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ISLAMABAD: The Pakistan Army plans to raise a new force to deal with the threat of Improvised Explosive Devices (IEDs) — “cheapest assassins” — which have claimed over 11,000 lives in the last decade in the country.
IEDs have also been a major cause of deaths among foreign forces in neighbouring Afghanistan.
An inter-agency meeting at the General Headquarters in Rawalpindi yesterday was told that a new force of three Counter IED units was being raised within the army, according to an official statement.
The meeting, chaired by Chief of General Staff Lt General Rashad Mahmood, was part of efforts by the government to deal with the threat of IEDs.
The ministries of Foreign Affairs, Industries, Information and Broadcasting, Interior, Fata Secretariat, Pak-Arab Fertilisers, Biafo Industries Limited, the Wah Nobel Group and Pakistan Agricultural Research Council attended.
According to the Inter-Services Public Relations, the panel reviewed challenges and threats posed by IEDs in the present environment and identified them as the “cheapest assassins”.
Officials and experts acknowledged that while the menace has been growing overall, the number of IEDs has been successfully reduced in conflict zones from 55 percent to 45 percent in the last couple of years.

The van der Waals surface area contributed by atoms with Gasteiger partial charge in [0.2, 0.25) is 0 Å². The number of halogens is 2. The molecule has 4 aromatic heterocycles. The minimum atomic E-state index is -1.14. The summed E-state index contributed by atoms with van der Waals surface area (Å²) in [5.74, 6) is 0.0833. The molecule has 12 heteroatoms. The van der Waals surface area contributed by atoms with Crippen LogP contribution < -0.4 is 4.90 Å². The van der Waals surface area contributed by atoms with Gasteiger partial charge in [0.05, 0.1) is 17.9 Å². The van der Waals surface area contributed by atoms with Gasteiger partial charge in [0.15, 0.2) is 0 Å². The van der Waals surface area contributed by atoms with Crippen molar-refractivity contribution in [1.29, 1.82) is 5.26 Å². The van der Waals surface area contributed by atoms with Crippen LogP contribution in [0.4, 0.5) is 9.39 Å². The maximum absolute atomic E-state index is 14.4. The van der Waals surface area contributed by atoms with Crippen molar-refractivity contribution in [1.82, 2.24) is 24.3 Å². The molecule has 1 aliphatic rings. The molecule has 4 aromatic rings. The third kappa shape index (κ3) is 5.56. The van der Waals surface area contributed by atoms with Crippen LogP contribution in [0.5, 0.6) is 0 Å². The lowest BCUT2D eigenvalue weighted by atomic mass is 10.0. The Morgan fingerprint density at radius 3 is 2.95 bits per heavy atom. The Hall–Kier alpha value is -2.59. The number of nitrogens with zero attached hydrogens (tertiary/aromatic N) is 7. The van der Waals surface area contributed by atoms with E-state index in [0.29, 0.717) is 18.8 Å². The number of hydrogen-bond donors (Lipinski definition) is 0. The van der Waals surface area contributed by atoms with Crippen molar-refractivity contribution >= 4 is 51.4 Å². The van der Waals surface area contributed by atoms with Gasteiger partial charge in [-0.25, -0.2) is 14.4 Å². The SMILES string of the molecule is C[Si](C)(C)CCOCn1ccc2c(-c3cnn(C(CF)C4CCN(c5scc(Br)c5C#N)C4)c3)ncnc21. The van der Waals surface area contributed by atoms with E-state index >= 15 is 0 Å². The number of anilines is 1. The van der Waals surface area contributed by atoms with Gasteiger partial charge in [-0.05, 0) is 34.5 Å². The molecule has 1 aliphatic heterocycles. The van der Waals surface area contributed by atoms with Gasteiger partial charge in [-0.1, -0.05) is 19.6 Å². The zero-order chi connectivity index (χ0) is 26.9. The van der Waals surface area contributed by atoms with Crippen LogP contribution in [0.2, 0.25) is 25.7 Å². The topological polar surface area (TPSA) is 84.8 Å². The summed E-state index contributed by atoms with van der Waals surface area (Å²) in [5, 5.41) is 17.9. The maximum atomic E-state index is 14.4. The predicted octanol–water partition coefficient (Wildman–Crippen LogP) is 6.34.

The panel noted that a number of other countries affected by IEDs have made laws to control the menace but Pakistan has yet to make any progress in the field.
Related issues such as border control, tracking down terrorist networks and random checks in Federally Administered Tribal Areas were also discussed.
A regulatory mechanism was discussed in detail for the effective control of the movement of the explosive material and calcium ammonium nitrate fertiliser from regional and extra-regional countries.
Pakistan has often been accused by Western countries of doing little to stop the smuggling of calcium ammonium nitrate.
According to the US, about 80 percent of the IEDs used in Afghanistan contain homemade explosives, and more than 80 percent of them are derived from the fertiliser produced in Pakistan.
The statement added that Pakistan is one of the top victims of IED attacks by militants. During the last decade, some 33,150 incidents have taken place across Pakistan, claiming the lives of 11,250 Pakistanis and injuring over 21,000. Internews